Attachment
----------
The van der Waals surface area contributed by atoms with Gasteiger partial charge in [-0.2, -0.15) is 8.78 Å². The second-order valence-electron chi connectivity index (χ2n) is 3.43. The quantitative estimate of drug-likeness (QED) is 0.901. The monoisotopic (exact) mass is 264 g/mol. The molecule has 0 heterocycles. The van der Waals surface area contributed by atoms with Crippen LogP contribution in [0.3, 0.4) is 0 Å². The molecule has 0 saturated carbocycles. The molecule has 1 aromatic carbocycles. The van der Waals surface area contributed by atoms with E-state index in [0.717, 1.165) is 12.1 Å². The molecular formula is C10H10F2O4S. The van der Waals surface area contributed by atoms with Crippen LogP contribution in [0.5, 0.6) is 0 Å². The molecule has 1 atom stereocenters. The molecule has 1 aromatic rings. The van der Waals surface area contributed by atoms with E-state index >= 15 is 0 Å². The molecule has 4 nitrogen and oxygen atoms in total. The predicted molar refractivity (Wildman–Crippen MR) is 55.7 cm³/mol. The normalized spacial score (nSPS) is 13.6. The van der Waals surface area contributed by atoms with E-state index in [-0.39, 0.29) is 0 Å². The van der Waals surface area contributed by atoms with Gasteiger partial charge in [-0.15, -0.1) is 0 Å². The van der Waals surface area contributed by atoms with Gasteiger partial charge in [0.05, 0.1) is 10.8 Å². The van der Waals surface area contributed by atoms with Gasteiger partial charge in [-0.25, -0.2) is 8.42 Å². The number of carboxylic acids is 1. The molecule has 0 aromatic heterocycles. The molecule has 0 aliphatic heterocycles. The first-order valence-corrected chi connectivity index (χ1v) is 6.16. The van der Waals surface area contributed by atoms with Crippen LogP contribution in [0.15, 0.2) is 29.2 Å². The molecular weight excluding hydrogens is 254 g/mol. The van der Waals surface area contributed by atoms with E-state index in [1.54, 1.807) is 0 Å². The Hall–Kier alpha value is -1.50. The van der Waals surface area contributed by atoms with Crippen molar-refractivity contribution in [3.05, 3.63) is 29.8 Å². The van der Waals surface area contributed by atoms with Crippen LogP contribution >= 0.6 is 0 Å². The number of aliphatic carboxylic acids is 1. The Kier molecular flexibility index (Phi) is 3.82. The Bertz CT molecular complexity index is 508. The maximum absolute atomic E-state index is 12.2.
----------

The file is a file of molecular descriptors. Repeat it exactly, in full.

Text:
The van der Waals surface area contributed by atoms with Gasteiger partial charge in [-0.2, -0.15) is 8.78 Å². The second-order valence-electron chi connectivity index (χ2n) is 3.43. The quantitative estimate of drug-likeness (QED) is 0.901. The monoisotopic (exact) mass is 264 g/mol. The molecule has 0 heterocycles. The van der Waals surface area contributed by atoms with Crippen LogP contribution in [0.3, 0.4) is 0 Å². The molecule has 0 saturated carbocycles. The molecule has 1 aromatic carbocycles. The van der Waals surface area contributed by atoms with E-state index in [0.717, 1.165) is 12.1 Å². The molecular formula is C10H10F2O4S. The van der Waals surface area contributed by atoms with Crippen LogP contribution in [0.5, 0.6) is 0 Å². The molecule has 1 atom stereocenters. The molecule has 1 aromatic rings. The van der Waals surface area contributed by atoms with E-state index >= 15 is 0 Å². The molecule has 4 nitrogen and oxygen atoms in total. The predicted molar refractivity (Wildman–Crippen MR) is 55.7 cm³/mol. The normalized spacial score (nSPS) is 13.6. The van der Waals surface area contributed by atoms with E-state index in [-0.39, 0.29) is 0 Å². The van der Waals surface area contributed by atoms with Gasteiger partial charge in [-0.15, -0.1) is 0 Å². The van der Waals surface area contributed by atoms with Gasteiger partial charge in [0.05, 0.1) is 10.8 Å². The van der Waals surface area contributed by atoms with Gasteiger partial charge in [-0.25, -0.2) is 8.42 Å². The number of carboxylic acids is 1. The molecule has 0 aromatic heterocycles. The molecule has 0 aliphatic heterocycles. The first-order valence-corrected chi connectivity index (χ1v) is 6.16. The van der Waals surface area contributed by atoms with Crippen LogP contribution in [0.15, 0.2) is 29.2 Å². The molecular weight excluding hydrogens is 254 g/mol. The van der Waals surface area contributed by atoms with E-state index in [1.54, 1.807) is 0 Å². The Hall–Kier alpha value is -1.50. The van der Waals surface area contributed by atoms with Crippen molar-refractivity contribution in [3.05, 3.63) is 29.8 Å². The van der Waals surface area contributed by atoms with Crippen LogP contribution >= 0.6 is 0 Å². The number of aliphatic carboxylic acids is 1. The Kier molecular flexibility index (Phi) is 3.82. The Bertz CT molecular complexity index is 508. The maximum absolute atomic E-state index is 12.2.